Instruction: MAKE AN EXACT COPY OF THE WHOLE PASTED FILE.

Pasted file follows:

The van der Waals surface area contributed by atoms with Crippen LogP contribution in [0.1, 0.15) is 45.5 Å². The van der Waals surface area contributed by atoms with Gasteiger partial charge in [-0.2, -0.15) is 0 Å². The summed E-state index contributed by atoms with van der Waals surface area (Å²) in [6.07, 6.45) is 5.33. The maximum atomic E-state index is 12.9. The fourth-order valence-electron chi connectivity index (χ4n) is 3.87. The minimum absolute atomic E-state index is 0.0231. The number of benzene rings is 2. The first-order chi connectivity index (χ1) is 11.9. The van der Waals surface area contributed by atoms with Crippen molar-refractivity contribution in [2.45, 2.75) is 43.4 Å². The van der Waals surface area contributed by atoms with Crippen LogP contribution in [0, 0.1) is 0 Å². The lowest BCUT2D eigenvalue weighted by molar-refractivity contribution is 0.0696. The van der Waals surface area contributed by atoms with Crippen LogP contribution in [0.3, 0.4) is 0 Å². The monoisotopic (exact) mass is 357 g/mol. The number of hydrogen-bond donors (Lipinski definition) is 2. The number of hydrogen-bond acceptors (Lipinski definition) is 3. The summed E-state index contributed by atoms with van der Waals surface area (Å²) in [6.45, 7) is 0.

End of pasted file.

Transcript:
The van der Waals surface area contributed by atoms with Crippen LogP contribution in [0.1, 0.15) is 45.5 Å². The van der Waals surface area contributed by atoms with Gasteiger partial charge in [-0.2, -0.15) is 0 Å². The summed E-state index contributed by atoms with van der Waals surface area (Å²) in [6.07, 6.45) is 5.33. The maximum atomic E-state index is 12.9. The fourth-order valence-electron chi connectivity index (χ4n) is 3.87. The minimum absolute atomic E-state index is 0.0231. The number of benzene rings is 2. The first-order chi connectivity index (χ1) is 11.9. The van der Waals surface area contributed by atoms with Crippen molar-refractivity contribution in [2.45, 2.75) is 43.4 Å². The van der Waals surface area contributed by atoms with Crippen LogP contribution in [0, 0.1) is 0 Å². The lowest BCUT2D eigenvalue weighted by molar-refractivity contribution is 0.0696. The van der Waals surface area contributed by atoms with Crippen LogP contribution in [0.3, 0.4) is 0 Å². The monoisotopic (exact) mass is 357 g/mol. The number of hydrogen-bond donors (Lipinski definition) is 2. The number of hydrogen-bond acceptors (Lipinski definition) is 3. The summed E-state index contributed by atoms with van der Waals surface area (Å²) in [6.45, 7) is 0.